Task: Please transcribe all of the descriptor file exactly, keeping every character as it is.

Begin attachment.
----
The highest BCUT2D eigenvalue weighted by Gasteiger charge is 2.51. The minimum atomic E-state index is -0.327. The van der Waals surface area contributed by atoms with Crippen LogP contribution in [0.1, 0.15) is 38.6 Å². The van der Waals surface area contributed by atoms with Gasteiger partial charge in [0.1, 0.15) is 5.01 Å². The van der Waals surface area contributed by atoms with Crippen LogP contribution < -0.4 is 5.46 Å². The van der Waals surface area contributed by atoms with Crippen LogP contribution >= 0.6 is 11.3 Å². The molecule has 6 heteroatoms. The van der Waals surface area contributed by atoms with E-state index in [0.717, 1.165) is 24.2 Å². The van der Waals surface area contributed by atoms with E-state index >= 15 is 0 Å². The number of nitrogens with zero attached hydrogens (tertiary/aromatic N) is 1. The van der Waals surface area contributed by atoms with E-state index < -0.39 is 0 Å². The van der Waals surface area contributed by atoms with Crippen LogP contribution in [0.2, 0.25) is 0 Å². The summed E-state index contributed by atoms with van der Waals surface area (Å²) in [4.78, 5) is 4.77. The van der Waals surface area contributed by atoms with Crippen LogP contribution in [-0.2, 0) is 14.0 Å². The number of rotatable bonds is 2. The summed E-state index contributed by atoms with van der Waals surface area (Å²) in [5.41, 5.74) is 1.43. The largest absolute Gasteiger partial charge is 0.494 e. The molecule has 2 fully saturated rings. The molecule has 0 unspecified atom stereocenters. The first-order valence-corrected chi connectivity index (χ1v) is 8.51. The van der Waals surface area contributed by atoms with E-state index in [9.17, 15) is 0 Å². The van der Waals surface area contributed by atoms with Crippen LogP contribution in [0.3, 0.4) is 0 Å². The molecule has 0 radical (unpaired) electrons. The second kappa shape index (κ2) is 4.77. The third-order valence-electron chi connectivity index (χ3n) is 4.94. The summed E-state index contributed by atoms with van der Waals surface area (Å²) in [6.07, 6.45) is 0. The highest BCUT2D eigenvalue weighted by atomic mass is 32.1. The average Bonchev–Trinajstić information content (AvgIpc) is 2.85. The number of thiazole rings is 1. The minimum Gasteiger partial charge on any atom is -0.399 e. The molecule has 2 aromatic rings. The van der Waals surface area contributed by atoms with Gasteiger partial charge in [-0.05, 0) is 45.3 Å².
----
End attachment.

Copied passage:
The highest BCUT2D eigenvalue weighted by Gasteiger charge is 2.51. The minimum atomic E-state index is -0.327. The van der Waals surface area contributed by atoms with Crippen LogP contribution in [0.1, 0.15) is 38.6 Å². The van der Waals surface area contributed by atoms with Gasteiger partial charge in [0.1, 0.15) is 5.01 Å². The van der Waals surface area contributed by atoms with Crippen LogP contribution < -0.4 is 5.46 Å². The van der Waals surface area contributed by atoms with Crippen LogP contribution >= 0.6 is 11.3 Å². The molecule has 6 heteroatoms. The van der Waals surface area contributed by atoms with E-state index in [0.717, 1.165) is 24.2 Å². The van der Waals surface area contributed by atoms with E-state index >= 15 is 0 Å². The number of nitrogens with zero attached hydrogens (tertiary/aromatic N) is 1. The van der Waals surface area contributed by atoms with E-state index < -0.39 is 0 Å². The van der Waals surface area contributed by atoms with Crippen LogP contribution in [0.2, 0.25) is 0 Å². The summed E-state index contributed by atoms with van der Waals surface area (Å²) in [4.78, 5) is 4.77. The van der Waals surface area contributed by atoms with Crippen LogP contribution in [-0.2, 0) is 14.0 Å². The number of rotatable bonds is 2. The summed E-state index contributed by atoms with van der Waals surface area (Å²) in [5.41, 5.74) is 1.43. The largest absolute Gasteiger partial charge is 0.494 e. The molecule has 2 fully saturated rings. The molecule has 0 unspecified atom stereocenters. The first-order valence-corrected chi connectivity index (χ1v) is 8.51. The van der Waals surface area contributed by atoms with E-state index in [9.17, 15) is 0 Å². The van der Waals surface area contributed by atoms with Crippen LogP contribution in [0.3, 0.4) is 0 Å². The molecule has 0 radical (unpaired) electrons. The second kappa shape index (κ2) is 4.77. The third-order valence-electron chi connectivity index (χ3n) is 4.94. The summed E-state index contributed by atoms with van der Waals surface area (Å²) in [6.07, 6.45) is 0. The highest BCUT2D eigenvalue weighted by atomic mass is 32.1. The average Bonchev–Trinajstić information content (AvgIpc) is 2.85. The number of thiazole rings is 1. The minimum Gasteiger partial charge on any atom is -0.399 e. The molecule has 2 aromatic rings. The van der Waals surface area contributed by atoms with Gasteiger partial charge in [-0.05, 0) is 45.3 Å².